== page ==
2

Does the sentence:

There's no way ever you'd use a computer to show it's true.

mean:

  1. There's some way that I can show it's true by computer
  2. There's no way that I can show it's true even by computer** ?

(I am an English learner and I am confused about this sentence.)

  • The second, almost, but the original sentence has "would" not "can". So it doesn't mean you cannot, but would not use a computer for this. For example, you might use a computer to prove that more people worship than don't, but you would never use a computer to prove that what they worship is real. – Weather Vane Mar 11 at 8:30
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    Your second sentence is closest, but the even puts the wrong emphasis on it. The sentence says nothing about using other things. It's only talking about computers. By saying even you are making the false assumption that if anything could show it's true, a computer would be the best thing to do that. (And as the other comment says, it's would, not can.) – Jason Bassford Mar 11 at 8:50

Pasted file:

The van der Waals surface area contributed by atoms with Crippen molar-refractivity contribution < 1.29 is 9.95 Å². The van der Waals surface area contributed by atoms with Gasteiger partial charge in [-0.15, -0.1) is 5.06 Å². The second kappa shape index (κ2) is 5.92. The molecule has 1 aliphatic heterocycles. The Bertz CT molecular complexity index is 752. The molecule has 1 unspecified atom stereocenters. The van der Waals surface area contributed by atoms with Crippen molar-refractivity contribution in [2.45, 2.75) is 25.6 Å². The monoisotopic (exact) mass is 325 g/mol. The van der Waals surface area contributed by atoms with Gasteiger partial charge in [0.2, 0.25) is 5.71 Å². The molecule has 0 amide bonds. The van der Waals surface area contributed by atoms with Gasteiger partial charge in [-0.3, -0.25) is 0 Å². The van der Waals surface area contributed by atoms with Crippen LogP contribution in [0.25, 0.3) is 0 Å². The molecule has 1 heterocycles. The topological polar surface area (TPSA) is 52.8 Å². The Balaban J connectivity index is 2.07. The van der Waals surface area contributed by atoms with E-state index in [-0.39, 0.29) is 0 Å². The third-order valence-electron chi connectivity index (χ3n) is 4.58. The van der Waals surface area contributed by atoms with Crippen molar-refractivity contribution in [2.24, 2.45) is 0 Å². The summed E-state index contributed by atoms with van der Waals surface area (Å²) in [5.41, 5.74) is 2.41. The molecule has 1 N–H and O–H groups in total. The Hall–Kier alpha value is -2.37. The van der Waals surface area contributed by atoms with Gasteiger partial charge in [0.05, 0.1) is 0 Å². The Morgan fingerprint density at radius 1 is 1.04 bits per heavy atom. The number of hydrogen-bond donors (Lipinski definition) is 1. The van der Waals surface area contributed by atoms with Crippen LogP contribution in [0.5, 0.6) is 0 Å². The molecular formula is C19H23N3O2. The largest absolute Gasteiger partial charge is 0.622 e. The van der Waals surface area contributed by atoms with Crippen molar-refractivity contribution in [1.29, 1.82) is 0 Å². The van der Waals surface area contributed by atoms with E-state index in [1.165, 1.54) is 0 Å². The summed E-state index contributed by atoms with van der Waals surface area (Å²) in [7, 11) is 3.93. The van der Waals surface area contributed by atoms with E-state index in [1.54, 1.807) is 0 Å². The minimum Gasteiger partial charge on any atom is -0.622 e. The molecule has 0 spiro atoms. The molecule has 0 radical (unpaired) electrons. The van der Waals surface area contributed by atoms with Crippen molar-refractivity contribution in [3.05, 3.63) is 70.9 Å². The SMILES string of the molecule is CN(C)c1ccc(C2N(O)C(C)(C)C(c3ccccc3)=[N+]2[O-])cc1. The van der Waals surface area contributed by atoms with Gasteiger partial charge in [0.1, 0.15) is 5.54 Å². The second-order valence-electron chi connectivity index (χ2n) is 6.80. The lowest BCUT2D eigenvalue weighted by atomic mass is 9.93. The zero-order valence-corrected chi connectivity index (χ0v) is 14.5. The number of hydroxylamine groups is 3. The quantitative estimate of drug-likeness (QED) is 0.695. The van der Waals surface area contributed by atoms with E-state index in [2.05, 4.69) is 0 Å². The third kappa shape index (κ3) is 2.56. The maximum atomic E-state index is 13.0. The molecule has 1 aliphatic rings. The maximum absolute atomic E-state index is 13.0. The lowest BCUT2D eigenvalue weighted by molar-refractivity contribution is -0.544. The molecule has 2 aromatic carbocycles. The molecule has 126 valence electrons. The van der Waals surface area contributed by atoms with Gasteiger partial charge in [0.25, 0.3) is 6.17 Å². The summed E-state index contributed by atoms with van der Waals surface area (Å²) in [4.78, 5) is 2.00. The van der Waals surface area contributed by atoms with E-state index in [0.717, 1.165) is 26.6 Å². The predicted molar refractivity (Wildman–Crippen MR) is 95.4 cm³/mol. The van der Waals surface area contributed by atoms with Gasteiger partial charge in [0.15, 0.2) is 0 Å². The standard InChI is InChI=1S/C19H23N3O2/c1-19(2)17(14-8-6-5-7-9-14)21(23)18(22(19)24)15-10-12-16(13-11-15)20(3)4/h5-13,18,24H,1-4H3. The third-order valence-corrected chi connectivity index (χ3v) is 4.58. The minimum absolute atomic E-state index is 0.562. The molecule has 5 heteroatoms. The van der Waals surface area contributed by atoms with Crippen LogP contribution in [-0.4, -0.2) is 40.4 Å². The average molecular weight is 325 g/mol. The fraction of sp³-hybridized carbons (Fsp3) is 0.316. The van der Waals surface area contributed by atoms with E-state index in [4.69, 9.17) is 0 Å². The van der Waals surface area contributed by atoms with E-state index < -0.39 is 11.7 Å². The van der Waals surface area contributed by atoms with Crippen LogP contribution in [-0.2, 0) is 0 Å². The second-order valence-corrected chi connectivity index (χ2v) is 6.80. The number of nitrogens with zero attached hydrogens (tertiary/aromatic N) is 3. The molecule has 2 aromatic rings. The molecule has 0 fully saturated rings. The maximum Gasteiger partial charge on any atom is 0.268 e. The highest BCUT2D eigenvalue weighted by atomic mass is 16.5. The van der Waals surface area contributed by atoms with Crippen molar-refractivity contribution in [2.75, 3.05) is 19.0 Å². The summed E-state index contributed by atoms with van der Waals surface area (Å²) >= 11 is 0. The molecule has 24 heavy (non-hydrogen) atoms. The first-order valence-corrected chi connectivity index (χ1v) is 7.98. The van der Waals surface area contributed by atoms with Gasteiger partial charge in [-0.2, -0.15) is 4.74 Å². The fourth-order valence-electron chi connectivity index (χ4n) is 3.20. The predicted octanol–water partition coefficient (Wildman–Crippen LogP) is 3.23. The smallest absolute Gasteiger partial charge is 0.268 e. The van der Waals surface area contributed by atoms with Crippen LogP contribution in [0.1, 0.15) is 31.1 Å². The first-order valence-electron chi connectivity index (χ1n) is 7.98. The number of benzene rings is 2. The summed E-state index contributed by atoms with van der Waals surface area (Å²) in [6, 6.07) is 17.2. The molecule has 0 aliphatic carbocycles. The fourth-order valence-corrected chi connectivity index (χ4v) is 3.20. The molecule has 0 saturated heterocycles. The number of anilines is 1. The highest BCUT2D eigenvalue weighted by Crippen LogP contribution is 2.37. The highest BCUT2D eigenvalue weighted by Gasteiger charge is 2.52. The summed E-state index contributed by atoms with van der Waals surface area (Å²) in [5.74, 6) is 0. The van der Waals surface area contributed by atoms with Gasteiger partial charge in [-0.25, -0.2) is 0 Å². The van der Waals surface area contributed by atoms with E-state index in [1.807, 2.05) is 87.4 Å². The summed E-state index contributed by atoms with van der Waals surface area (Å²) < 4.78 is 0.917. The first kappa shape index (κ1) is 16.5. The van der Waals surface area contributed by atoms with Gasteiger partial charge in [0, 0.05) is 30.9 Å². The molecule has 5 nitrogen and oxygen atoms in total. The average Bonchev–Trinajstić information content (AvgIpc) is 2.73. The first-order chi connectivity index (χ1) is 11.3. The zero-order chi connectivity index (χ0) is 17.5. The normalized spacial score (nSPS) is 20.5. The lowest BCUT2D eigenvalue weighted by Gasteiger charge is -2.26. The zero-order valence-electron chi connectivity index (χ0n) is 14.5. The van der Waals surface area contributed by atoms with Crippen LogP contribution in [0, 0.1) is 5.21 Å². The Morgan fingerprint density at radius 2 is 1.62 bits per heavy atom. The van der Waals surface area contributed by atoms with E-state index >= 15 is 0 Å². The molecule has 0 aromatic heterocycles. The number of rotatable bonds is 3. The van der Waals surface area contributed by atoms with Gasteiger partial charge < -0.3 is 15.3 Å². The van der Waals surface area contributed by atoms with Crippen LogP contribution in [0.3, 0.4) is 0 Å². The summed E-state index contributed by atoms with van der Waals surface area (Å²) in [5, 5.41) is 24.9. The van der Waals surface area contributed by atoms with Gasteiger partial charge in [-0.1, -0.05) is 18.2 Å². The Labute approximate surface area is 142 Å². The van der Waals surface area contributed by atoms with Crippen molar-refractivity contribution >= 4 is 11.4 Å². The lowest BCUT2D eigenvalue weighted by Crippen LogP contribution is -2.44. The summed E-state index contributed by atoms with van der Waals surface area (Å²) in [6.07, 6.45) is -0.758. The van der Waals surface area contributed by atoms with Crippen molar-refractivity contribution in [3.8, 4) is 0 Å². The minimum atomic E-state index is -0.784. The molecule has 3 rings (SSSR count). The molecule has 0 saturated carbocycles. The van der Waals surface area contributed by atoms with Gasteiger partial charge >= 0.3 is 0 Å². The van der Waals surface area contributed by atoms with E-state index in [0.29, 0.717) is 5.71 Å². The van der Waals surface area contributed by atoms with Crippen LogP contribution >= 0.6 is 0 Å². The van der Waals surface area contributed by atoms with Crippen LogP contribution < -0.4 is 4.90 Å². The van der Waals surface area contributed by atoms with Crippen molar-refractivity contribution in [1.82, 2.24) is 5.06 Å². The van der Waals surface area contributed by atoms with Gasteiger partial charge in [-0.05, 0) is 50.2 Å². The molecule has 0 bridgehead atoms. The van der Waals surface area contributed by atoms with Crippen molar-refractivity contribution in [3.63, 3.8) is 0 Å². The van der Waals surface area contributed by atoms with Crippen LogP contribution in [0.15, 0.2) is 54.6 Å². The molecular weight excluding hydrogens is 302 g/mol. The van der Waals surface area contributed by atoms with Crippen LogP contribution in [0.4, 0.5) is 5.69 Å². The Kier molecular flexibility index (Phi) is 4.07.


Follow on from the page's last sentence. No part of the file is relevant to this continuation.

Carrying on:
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    Neither. You wouldn't use a computer to prove it is true. A computer is not a tool you would use to demonstrate it is true - you would use a [bucket and spade] to show that it is true. – Smock Mar 11 at 12:02
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This sentence is not grammatically correct, so I assume that it was written or spoken by someone in conversation. I could see it meaning one of two things, depending on the context:

There's no way you'd ever use a computer to show it's true.
- Interchange ever and you'd.

This means that you would never show that it's true using a computer.

There's no way, ever! You'd use a computer to show it's true.
- Add an exclamation point to split it into two sentences.

The speaker refutes the listener's position, then offers a followup action.

  • I've up-voted this since you have correctly pointed out that the sentence is not grammatical. And you have given a corrected version of what it almost certainly means. However I would have left out the second example, as the original was clearly not punctuated that way, and it probably adds further confusion for our Chinese OP to cope with. – WS2 Apr 10 at 14:22
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It means "One would never use a computer to show that it is true".

We don't have context but it seems the implication is that a computer is the wrong tool for the job.

There's no way ever = Not under any circumstances at any time (i.e. never)

That phrase could be punctuated like this:

There is no way, ever, (that) you i.e. "one" would use a computer to show it is true.

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